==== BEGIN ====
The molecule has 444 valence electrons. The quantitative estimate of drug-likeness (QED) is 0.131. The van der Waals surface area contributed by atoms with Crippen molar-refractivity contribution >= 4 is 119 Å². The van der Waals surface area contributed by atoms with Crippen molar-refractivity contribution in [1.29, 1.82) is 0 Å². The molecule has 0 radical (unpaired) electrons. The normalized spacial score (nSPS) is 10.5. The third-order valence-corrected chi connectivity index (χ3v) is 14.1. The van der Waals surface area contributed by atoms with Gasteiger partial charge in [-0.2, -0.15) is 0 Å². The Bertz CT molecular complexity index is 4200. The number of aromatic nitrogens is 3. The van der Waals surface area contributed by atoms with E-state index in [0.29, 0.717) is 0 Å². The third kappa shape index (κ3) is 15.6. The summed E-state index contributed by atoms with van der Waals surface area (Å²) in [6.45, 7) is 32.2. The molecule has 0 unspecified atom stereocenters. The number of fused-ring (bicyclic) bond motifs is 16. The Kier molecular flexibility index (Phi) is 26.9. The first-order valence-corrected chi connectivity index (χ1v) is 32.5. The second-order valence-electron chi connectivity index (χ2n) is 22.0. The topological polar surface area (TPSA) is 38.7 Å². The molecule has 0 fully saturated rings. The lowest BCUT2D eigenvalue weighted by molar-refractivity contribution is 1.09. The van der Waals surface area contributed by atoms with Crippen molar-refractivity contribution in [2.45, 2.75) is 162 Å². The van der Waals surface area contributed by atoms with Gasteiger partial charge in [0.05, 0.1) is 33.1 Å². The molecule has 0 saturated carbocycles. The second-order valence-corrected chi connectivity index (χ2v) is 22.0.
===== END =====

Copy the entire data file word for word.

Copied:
The molecule has 444 valence electrons. The quantitative estimate of drug-likeness (QED) is 0.131. The van der Waals surface area contributed by atoms with Crippen molar-refractivity contribution >= 4 is 119 Å². The van der Waals surface area contributed by atoms with Crippen molar-refractivity contribution in [1.29, 1.82) is 0 Å². The molecule has 0 radical (unpaired) electrons. The normalized spacial score (nSPS) is 10.5. The third-order valence-corrected chi connectivity index (χ3v) is 14.1. The van der Waals surface area contributed by atoms with Gasteiger partial charge in [-0.2, -0.15) is 0 Å². The Bertz CT molecular complexity index is 4200. The number of aromatic nitrogens is 3. The van der Waals surface area contributed by atoms with E-state index in [0.29, 0.717) is 0 Å². The third kappa shape index (κ3) is 15.6. The summed E-state index contributed by atoms with van der Waals surface area (Å²) in [6.45, 7) is 32.2. The molecule has 0 unspecified atom stereocenters. The number of fused-ring (bicyclic) bond motifs is 16. The Kier molecular flexibility index (Phi) is 26.9. The first-order valence-corrected chi connectivity index (χ1v) is 32.5. The second-order valence-electron chi connectivity index (χ2n) is 22.0. The topological polar surface area (TPSA) is 38.7 Å². The molecule has 0 fully saturated rings. The lowest BCUT2D eigenvalue weighted by molar-refractivity contribution is 1.09. The van der Waals surface area contributed by atoms with Crippen molar-refractivity contribution in [2.45, 2.75) is 162 Å². The van der Waals surface area contributed by atoms with Gasteiger partial charge in [0.05, 0.1) is 33.1 Å². The molecule has 0 saturated carbocycles. The second-order valence-corrected chi connectivity index (χ2v) is 22.0.